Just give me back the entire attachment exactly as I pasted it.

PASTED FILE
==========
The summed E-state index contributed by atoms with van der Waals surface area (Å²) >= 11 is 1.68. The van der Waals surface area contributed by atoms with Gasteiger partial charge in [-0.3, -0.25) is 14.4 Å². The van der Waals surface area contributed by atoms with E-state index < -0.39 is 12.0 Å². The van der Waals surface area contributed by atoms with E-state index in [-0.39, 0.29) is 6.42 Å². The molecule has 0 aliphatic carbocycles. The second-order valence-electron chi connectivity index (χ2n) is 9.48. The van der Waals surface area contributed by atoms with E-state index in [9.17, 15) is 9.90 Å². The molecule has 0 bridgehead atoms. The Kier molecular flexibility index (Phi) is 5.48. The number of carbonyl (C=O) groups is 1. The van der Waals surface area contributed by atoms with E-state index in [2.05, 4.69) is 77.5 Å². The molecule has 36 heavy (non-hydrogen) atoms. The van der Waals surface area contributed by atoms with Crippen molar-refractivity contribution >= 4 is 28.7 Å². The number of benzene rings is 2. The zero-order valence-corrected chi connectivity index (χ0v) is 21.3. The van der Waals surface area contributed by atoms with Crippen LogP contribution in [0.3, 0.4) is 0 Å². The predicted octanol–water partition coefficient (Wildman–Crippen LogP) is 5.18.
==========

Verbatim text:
The summed E-state index contributed by atoms with van der Waals surface area (Å²) >= 11 is 1.68. The van der Waals surface area contributed by atoms with Gasteiger partial charge in [-0.3, -0.25) is 14.4 Å². The van der Waals surface area contributed by atoms with E-state index < -0.39 is 12.0 Å². The van der Waals surface area contributed by atoms with E-state index in [-0.39, 0.29) is 6.42 Å². The molecule has 0 aliphatic carbocycles. The second-order valence-electron chi connectivity index (χ2n) is 9.48. The van der Waals surface area contributed by atoms with E-state index in [9.17, 15) is 9.90 Å². The molecule has 0 bridgehead atoms. The Kier molecular flexibility index (Phi) is 5.48. The number of carbonyl (C=O) groups is 1. The van der Waals surface area contributed by atoms with E-state index in [2.05, 4.69) is 77.5 Å². The molecule has 36 heavy (non-hydrogen) atoms. The van der Waals surface area contributed by atoms with Crippen molar-refractivity contribution >= 4 is 28.7 Å². The number of benzene rings is 2. The zero-order valence-corrected chi connectivity index (χ0v) is 21.3. The van der Waals surface area contributed by atoms with Crippen LogP contribution in [0.3, 0.4) is 0 Å². The predicted octanol–water partition coefficient (Wildman–Crippen LogP) is 5.18.